It is preferable to use solid electrodes. Solid electrodes are usually constructed of a material with a high melting point and with good conductivity, such as graphite.
The reactant is fed in through a separate lead-in tube located coaxially in the internal electrode.
The term reactant refers to pure gas or gas mixed with liquid particles or solid particles with which chemical reactions will take place in the plasma flame.
When the lead-in tube is heated in the plasma zone, it is necessary to cool it. It is therefore provided with channels for transport of a coolant. The cooling channels can for example be formed by providing the tube with an internal dividing plate which ends some distance above the bottom of the lead-in tube. The direction of flow of the coolant is provided in such a way that the lowest temperature is obtained in the inner part of the lead-in tube.
It is important for the reactant to have the correct temperature when it is fed into the plasma zone. The desired temperature for methane for example can be in the range of 650 to 700 degrees C. By measuring the temperature at the outlet nozzle of the lead-in tube, for example by means of thermocouples located in the tube, the temperature of the coolant can be adjusted so that the reactant reaches the desired temperature when it leaves the outlet nozzle.
The outer surface of the lead-in tube and especially the lower surface which faces the plasma flame is supplied with a heat-insulating coating.
The lead-in tube with insulating coating has a smaller diameter than the internal diameter of the inner electrode. In the annular passage which is formed between the lead-in tube and the inner electrode, plasma-forming gas or reactant can be supplied. The plasma-forming gas or reactant is at a low temperature when it is supplied and will therefore further contribute to the cooling of the lead-in tube.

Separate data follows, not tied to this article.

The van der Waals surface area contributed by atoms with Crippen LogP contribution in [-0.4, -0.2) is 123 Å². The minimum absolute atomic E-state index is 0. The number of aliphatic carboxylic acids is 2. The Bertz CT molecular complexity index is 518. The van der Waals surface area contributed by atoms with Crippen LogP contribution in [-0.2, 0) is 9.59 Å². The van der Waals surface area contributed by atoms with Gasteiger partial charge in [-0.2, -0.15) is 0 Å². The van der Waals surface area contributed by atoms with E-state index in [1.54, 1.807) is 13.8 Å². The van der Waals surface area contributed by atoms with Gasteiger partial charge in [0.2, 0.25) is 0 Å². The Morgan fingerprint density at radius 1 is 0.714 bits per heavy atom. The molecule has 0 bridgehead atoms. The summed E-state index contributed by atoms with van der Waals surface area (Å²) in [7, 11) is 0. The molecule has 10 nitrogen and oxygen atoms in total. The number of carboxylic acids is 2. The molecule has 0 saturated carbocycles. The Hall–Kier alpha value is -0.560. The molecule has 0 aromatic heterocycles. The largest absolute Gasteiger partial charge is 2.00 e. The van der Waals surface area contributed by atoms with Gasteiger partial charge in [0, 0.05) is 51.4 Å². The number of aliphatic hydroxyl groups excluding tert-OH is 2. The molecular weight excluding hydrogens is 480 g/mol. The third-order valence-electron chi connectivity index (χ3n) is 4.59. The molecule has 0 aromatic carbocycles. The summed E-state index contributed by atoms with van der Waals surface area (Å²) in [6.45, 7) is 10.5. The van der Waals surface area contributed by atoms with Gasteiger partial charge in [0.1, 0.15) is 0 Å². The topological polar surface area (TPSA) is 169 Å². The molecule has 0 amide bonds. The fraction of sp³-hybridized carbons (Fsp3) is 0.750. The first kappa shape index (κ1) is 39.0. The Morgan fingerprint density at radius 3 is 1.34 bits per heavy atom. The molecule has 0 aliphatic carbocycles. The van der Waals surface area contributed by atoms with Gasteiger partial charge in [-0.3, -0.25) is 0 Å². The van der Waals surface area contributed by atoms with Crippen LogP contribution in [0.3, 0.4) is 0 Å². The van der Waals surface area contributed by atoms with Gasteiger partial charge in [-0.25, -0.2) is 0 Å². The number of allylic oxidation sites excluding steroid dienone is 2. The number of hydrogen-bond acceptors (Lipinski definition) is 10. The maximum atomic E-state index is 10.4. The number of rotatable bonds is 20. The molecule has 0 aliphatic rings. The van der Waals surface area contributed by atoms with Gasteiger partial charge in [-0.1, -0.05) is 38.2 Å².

The plasma-forming gas may for example be an inert gas such as nitrogen or argon, which normally will non participate in or affect the chemical reaction occurring in the plasma flame. The reactant can also be used as a plasma-forming gas.
The lead-in tube can be moved in the axial direction to enable the nozzle to be adjusted in order to achieve a favourable position in relation to the plasma flame. Advantageous temperature conditions are thereby obtained in the reactant when it reaches the plasma zone and optimal efficiency is achieved in the chemical process.
In the plasma torch consumable electrodes can be used which will have some degree of melting loss, thus altering the length of the electrode. For this reason it is also advantageous if the lead-in tube can be moved so that it can be readjusted and follow the wear on the electrode. The nozzle or the lower part of the lead-in tube which faces the plasma flame are provided so as to be replaceable. This part of the lead-in tube is exposed to high temperatures so that erosion and lacerations can occur on the tube. It is therefore advantageous for the nozzle to be capable of replacement at see intervals.
The nozzle of the lead-in tube can be provided with a conical narrowing, a venturi or Laval nozzle. The reactant will thereby achieve a higher flow rate, thus feeding it more rapidly towards the plasma flame. The gas rate of flow is a parameter for achieving the best possible operating conditions in a plasma torch designed for chemical processes. Since the venturi is replaceable, a nozzle can be chosen which offers optimal gas flow rate for the reactant in use.
With a lead-in tube according to the invention the object is achieved of being able to supply the reactant at the desired temperature and at the correct rate of flow and with the outlet nozzle in the right position in relation to the plasma flame, thereby preventing the reactant from reacting before it reaches the reaction area. This also prevents precipitation of reaction or decomposition products in the nozzle of the lead-in tube and on the electrodes.
Within the scope of the invention the lead-in tube can be used for many different types of plasma torch, such as a plasma torch described in the applicant's Norwegian application no. 91 4907.
The lead-in tube for a plasma torch according to the present invention will be described in more detail with reference to a drawing which schematically illustrate a preferred embodiment.
FIG. 1 is a vertical section through a plasma torch with lead-in tube according to the present invention.
FIG. 2 is a view of a portion of the lead-in tube of the present invention but illustrating an alternate embodiment.